The Journey Behind Pink Sari Revolution

Posted on 6 October 2017

The project to bring our adaptation of Pink Sari Revolution to the stage, has been in development for nearly two years. Given the significance of the story, the impact these events have on women’s lives and how the issues raised in the piece are truly international, not just something that happens far away, it felt incredibly important to find out the real challenges facing woman not only in India but closer to home in our own cities and communities.

Our journey begins with Sampat Pal, who created one of the world’s greatest feminist movements, the Gulabi Gang. Instantly recognisable in their blazing Pink Saris with over 400,000 members, the gang originated in rural India and make a stand for human rights where many others fail to act.

Sampat Pal was married at twelve, essentially illiterate, but today she leads an army fighting for women’s rights. Internationally-renowned journalist Amana Fontanella-Khan met with Sampat and other members of the gang and documented some of those meetings, which formed the basis of her best-selling book – Pink Sari Revolution, a tale of women and power in the Badlands of India.

As part of Art Council England’s Reimagine India, Curve was awarded funding to create a new piece of work for UK/India 2017, a year-long celebration to mark India’s 70 years of independence and showcase British and Indian creativity and collaboration between arts and cultural organisations.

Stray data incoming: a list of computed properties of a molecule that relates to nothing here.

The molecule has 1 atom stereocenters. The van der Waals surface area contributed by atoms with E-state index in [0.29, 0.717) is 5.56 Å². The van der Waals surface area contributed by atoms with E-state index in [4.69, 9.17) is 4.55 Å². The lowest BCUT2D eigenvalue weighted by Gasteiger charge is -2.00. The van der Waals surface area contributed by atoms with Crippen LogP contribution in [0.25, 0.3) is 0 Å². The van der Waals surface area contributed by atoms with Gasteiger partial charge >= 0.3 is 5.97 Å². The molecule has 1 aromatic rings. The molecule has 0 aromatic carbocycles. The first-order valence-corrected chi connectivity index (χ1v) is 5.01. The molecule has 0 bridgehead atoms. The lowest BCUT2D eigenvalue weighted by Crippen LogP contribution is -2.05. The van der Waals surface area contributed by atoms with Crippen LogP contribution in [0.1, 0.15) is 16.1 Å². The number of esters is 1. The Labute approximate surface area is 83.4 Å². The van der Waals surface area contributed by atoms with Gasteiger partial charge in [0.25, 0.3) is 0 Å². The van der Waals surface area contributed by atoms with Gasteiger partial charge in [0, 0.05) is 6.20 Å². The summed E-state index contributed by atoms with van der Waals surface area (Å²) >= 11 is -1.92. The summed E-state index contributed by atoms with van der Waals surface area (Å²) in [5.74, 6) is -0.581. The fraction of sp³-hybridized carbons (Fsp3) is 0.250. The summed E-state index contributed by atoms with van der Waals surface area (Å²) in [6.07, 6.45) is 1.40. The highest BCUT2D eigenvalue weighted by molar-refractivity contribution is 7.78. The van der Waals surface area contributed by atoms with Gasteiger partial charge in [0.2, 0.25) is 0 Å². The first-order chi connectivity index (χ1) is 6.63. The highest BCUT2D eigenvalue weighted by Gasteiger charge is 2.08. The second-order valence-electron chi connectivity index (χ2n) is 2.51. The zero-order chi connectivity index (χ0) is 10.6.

Originally inspired by the book, Curve Associate Director Suba Das and a team of Indian and British
Asian artists, including award-winning playwright Purva Naresh, travelled to rural India to meet with
Sampat to learn more about the person, the politics and what drives her to say ‘no more’ to violence against women. Working both with communities here in England and drawing on the personal experiences of women in India, Purva began writing this piece. What followed was an intensive period of development, culminating in a workshop at the National Theatre which brought together a team of actors led by director Suba Das and writer Purva Naresh, to bring the stories of these remarkable women to life.

Fast-forward three months and everyone involved in the project is incredibly proud to present the world premiere of Pink Sari Revolution, which has now opened at Curve, before heading here, to Belgrade Theatre Coventry, then Northern Stage and West Yorkshire Playhouse. We’re all enormously grateful to Arts Council England, English Touring Theatre and British Council for their generous support, which has enabled these performances.

We hope that this powerful true story about how even one person can make a difference may empower you to try and make that difference as well.